Community & Brand Partnerships Manager || The Student Hotel Berlin
My first taste of “real” hospitality was being thrust into the role of reception manager at a Hostel in Berlin. No educated idea of what I was doing, I channeled the same zest for life and blind willingness to succeed that I displayed at my first job at “The Greek Sizzler” in Johannesburg, South Africa. Back then, Kosta the owner, insisted I memorized the entire menu in Greek… a bizarre request since I very clearly did not speak Greek but apparently this made us quote unquote “authentic”. I didn’t know it at the time but my newly found authenticity and lesson in going the extra mile would be invaluable.
Back to Berlin and I quickly found out that the work as such was the least of my problems. Checking people in and out, giving people directions by typing an address into Google Maps on THEIR smartphone (face palm) and the occasional encounters with bodily fluids associated to life in a hostel were child’s play compared to the real battle I was faced with. Not so long into my tenure I realized something was gravely off and of all things the German labor law, ill placed disgruntled employees and 5 years of tension were to blame for it resulting in what seemed like a fully blown, political war of ideals.
It was a battle of those who backed the staff council and those who didn’t in a hostel that paid the highest wages among all hostels in Berlin at the time. I didn’t get it at all… so much so, after 6 months I accepted the role of GM of the hostel and found out shortly afterwards that I would be overseeing the closure of the property and essentially the handover and sale of the building. All of a sudden I went from the humble reception manager in the eyes of those politically motivated to the arch enemy and backer of all things capitalism and things took on a WHOLE other flavor. While I had a full summer of hostel guests at an average occupancy of 98%, my parallel universe was scouring Twitter for the next threat of expropriation through occupation by pseudo-Antifa, regular threat assessment calls with a leading police official and even a couple visits to Berlin’s labour courts.
I had no way of really grasping the true context of all the craziness. To cut a long story short we got through summer and ended up closing an amazing place, with incredible reviews and a poster child for how a modern, large scale hostel can be run. For a long time I also couldn’t really understand how I or even we (a combination of both sides of the divided staff) got through everything… but a while later it dawned on me, we were saved by the guests! Roger the Australian who had too much to drink and then fell asleep at reception with his kebap on his forehead, Rosalia from Malaga who asked our bartender 12 times a night to play reggaeton and Rajesh, a 70 year old birdwatcher from Mumbai on the lookout for nightingales were the great leveller amongst us when they stepped up to reception and that is how we all got through it all!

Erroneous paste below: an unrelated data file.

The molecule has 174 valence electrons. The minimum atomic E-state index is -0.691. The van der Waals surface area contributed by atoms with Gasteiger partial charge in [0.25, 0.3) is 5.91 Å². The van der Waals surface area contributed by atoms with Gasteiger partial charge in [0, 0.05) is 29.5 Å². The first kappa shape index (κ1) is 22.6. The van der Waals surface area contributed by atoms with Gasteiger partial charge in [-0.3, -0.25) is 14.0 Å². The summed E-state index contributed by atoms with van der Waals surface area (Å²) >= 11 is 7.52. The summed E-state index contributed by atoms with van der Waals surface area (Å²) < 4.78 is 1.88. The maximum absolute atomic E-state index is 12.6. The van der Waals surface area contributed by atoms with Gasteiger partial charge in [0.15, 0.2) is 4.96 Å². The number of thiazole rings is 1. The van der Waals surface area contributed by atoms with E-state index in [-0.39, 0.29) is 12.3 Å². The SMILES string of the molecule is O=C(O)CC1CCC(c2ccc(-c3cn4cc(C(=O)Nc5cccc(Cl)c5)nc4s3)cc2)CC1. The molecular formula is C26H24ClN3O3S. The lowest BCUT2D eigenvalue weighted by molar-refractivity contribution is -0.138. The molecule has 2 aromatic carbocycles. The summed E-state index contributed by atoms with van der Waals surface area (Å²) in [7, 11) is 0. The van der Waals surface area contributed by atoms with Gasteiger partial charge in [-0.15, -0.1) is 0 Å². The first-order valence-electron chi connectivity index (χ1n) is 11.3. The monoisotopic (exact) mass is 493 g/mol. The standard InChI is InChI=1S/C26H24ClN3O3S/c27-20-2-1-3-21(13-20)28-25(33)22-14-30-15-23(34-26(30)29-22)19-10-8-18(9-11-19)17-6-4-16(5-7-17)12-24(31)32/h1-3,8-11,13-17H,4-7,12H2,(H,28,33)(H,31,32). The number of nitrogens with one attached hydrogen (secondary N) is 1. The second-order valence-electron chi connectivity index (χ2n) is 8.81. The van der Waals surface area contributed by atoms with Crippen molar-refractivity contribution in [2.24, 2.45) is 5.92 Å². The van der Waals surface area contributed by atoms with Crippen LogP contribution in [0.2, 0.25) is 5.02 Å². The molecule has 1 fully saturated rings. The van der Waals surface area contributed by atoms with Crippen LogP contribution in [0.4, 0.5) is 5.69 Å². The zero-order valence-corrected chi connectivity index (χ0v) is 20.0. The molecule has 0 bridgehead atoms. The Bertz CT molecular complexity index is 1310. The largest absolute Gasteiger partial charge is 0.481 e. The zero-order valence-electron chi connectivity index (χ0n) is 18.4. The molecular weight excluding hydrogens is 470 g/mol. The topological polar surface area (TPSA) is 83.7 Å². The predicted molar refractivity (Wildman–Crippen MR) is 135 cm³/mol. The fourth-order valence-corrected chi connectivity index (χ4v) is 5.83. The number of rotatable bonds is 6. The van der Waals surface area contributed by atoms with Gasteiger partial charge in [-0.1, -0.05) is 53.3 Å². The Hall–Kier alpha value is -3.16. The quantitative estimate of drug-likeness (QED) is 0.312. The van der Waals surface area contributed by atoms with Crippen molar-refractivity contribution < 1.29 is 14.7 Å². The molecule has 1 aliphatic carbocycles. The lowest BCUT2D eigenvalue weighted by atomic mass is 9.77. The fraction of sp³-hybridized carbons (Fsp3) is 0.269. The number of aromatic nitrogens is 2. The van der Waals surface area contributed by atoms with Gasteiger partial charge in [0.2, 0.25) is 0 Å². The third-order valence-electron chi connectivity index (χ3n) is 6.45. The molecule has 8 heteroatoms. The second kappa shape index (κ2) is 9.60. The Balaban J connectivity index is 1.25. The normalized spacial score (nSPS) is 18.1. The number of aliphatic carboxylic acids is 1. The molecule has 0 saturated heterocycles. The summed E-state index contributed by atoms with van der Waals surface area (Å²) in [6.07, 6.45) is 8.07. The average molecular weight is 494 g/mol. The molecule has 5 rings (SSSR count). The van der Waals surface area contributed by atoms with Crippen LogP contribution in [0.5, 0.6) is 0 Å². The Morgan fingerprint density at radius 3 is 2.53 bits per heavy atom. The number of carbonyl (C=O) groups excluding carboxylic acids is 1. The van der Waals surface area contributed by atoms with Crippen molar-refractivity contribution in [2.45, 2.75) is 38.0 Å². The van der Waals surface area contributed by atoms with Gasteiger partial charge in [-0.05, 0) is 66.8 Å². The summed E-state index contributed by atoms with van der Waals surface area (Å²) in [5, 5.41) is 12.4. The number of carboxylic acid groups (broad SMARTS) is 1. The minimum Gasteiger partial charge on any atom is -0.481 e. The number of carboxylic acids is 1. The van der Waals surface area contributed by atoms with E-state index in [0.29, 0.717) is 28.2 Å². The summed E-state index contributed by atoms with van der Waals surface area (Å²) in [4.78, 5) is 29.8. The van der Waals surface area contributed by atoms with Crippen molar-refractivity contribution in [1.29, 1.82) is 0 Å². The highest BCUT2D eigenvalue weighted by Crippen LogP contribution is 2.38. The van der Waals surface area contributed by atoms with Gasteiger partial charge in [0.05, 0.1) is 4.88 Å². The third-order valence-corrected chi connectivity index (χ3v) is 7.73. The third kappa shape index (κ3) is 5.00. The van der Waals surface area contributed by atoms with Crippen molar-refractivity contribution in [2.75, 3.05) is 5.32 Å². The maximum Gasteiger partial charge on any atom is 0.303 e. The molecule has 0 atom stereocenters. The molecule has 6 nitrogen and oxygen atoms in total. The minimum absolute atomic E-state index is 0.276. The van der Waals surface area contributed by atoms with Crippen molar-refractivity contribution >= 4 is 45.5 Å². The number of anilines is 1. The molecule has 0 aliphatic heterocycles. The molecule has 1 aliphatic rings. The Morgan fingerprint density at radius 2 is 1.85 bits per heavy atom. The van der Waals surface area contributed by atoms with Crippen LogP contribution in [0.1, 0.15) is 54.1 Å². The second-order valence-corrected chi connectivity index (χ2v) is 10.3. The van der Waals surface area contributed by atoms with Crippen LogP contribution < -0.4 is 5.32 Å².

Today I apply the short, yet bumpy rollercoaster like learnings to my role as Connector (Brand Partnerships and Community Manager) at The Student Hotel Berlin. Our hybrid model of hotel and student accommodation means that our guests are as colourful and diverse as they come and every day is a drive and push to make our property extremely welcoming and a breeding ground for today’s and tomorrow’s changemakers. I am proud that our identity and narrative within the city’s landscape has begun to take shape and I have been allowed to use my love for street culture and music to launch a thrift store, a barbershop and a music studio within our four walls. This constant effort to reinvent what is expected of hospitality spaces is what inspires me more than ever.
When I am not trying to remember the Greek word for sausage, chairing a kitchen meeting full of students or showing a famous hip hop artist our music space I am tackling my second career as a singer and songwriter or screaming at the TV because the football or rugby is on. If you really can’t reach me, hear me or see me… you can find me on the golf course.